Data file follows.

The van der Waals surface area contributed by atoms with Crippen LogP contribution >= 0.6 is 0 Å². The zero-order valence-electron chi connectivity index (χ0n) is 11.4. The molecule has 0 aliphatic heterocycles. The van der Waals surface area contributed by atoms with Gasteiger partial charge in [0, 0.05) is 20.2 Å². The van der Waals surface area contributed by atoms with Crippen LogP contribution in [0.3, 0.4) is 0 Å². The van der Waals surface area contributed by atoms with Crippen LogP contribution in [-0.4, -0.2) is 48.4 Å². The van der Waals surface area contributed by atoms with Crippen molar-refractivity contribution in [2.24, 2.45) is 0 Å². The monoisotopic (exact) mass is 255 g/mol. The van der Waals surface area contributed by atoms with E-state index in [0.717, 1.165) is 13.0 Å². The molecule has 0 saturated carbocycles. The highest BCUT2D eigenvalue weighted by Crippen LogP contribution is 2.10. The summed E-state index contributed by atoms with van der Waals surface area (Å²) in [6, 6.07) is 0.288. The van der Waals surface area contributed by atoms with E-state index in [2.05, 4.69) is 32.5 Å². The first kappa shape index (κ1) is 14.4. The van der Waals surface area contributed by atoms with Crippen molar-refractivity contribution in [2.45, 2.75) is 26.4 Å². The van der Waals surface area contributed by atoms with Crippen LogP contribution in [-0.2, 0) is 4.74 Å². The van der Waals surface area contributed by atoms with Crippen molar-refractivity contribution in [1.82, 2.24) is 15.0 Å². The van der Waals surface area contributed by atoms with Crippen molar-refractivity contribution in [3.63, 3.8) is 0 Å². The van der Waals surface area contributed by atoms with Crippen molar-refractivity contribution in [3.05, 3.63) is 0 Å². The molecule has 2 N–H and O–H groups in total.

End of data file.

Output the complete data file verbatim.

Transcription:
The van der Waals surface area contributed by atoms with Crippen LogP contribution >= 0.6 is 0 Å². The zero-order valence-electron chi connectivity index (χ0n) is 11.4. The molecule has 0 aliphatic heterocycles. The van der Waals surface area contributed by atoms with Gasteiger partial charge in [0, 0.05) is 20.2 Å². The van der Waals surface area contributed by atoms with Crippen LogP contribution in [0.3, 0.4) is 0 Å². The van der Waals surface area contributed by atoms with Crippen LogP contribution in [-0.4, -0.2) is 48.4 Å². The van der Waals surface area contributed by atoms with Crippen molar-refractivity contribution in [2.24, 2.45) is 0 Å². The monoisotopic (exact) mass is 255 g/mol. The van der Waals surface area contributed by atoms with E-state index in [0.717, 1.165) is 13.0 Å². The molecule has 0 saturated carbocycles. The highest BCUT2D eigenvalue weighted by Crippen LogP contribution is 2.10. The summed E-state index contributed by atoms with van der Waals surface area (Å²) in [6, 6.07) is 0.288. The van der Waals surface area contributed by atoms with E-state index in [2.05, 4.69) is 32.5 Å². The first kappa shape index (κ1) is 14.4. The van der Waals surface area contributed by atoms with Crippen molar-refractivity contribution in [2.45, 2.75) is 26.4 Å². The van der Waals surface area contributed by atoms with Crippen LogP contribution in [-0.2, 0) is 4.74 Å². The van der Waals surface area contributed by atoms with Crippen molar-refractivity contribution in [1.82, 2.24) is 15.0 Å². The van der Waals surface area contributed by atoms with Crippen molar-refractivity contribution in [3.63, 3.8) is 0 Å². The van der Waals surface area contributed by atoms with Crippen molar-refractivity contribution in [3.05, 3.63) is 0 Å². The molecule has 2 N–H and O–H groups in total.